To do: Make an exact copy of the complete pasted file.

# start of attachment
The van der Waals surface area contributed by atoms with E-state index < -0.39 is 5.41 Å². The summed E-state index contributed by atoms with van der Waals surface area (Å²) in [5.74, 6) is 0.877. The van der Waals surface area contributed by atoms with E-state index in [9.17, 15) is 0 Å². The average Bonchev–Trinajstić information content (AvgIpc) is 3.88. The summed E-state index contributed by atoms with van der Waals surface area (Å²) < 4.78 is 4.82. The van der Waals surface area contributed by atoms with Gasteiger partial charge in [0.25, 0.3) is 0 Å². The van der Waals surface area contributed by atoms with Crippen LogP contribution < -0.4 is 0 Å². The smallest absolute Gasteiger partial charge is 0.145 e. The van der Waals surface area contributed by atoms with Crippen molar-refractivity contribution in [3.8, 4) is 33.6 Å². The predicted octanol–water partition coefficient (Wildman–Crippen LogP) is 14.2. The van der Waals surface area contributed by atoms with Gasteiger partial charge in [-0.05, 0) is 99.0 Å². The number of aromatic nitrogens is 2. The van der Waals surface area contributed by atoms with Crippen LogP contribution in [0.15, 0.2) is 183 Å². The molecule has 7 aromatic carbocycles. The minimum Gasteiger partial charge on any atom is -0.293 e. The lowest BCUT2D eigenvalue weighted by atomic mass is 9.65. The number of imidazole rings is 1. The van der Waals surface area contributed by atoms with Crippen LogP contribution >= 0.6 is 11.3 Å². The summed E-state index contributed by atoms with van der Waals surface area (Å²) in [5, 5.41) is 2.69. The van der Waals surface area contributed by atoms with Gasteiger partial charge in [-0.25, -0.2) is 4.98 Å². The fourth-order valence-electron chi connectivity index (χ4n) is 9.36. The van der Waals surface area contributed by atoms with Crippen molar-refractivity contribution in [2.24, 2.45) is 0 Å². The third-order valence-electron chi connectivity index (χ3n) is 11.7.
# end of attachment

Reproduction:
The van der Waals surface area contributed by atoms with E-state index < -0.39 is 5.41 Å². The summed E-state index contributed by atoms with van der Waals surface area (Å²) in [5.74, 6) is 0.877. The van der Waals surface area contributed by atoms with E-state index in [9.17, 15) is 0 Å². The average Bonchev–Trinajstić information content (AvgIpc) is 3.88. The summed E-state index contributed by atoms with van der Waals surface area (Å²) < 4.78 is 4.82. The van der Waals surface area contributed by atoms with Gasteiger partial charge in [0.25, 0.3) is 0 Å². The van der Waals surface area contributed by atoms with Crippen LogP contribution < -0.4 is 0 Å². The smallest absolute Gasteiger partial charge is 0.145 e. The van der Waals surface area contributed by atoms with Crippen molar-refractivity contribution in [3.8, 4) is 33.6 Å². The predicted octanol–water partition coefficient (Wildman–Crippen LogP) is 14.2. The van der Waals surface area contributed by atoms with Gasteiger partial charge in [-0.05, 0) is 99.0 Å². The number of aromatic nitrogens is 2. The van der Waals surface area contributed by atoms with Crippen LogP contribution in [0.15, 0.2) is 183 Å². The molecule has 7 aromatic carbocycles. The minimum Gasteiger partial charge on any atom is -0.293 e. The lowest BCUT2D eigenvalue weighted by atomic mass is 9.65. The number of imidazole rings is 1. The van der Waals surface area contributed by atoms with Crippen LogP contribution >= 0.6 is 11.3 Å². The summed E-state index contributed by atoms with van der Waals surface area (Å²) in [5, 5.41) is 2.69. The van der Waals surface area contributed by atoms with Gasteiger partial charge in [-0.25, -0.2) is 4.98 Å². The fourth-order valence-electron chi connectivity index (χ4n) is 9.36. The van der Waals surface area contributed by atoms with Crippen molar-refractivity contribution in [2.24, 2.45) is 0 Å². The third-order valence-electron chi connectivity index (χ3n) is 11.7.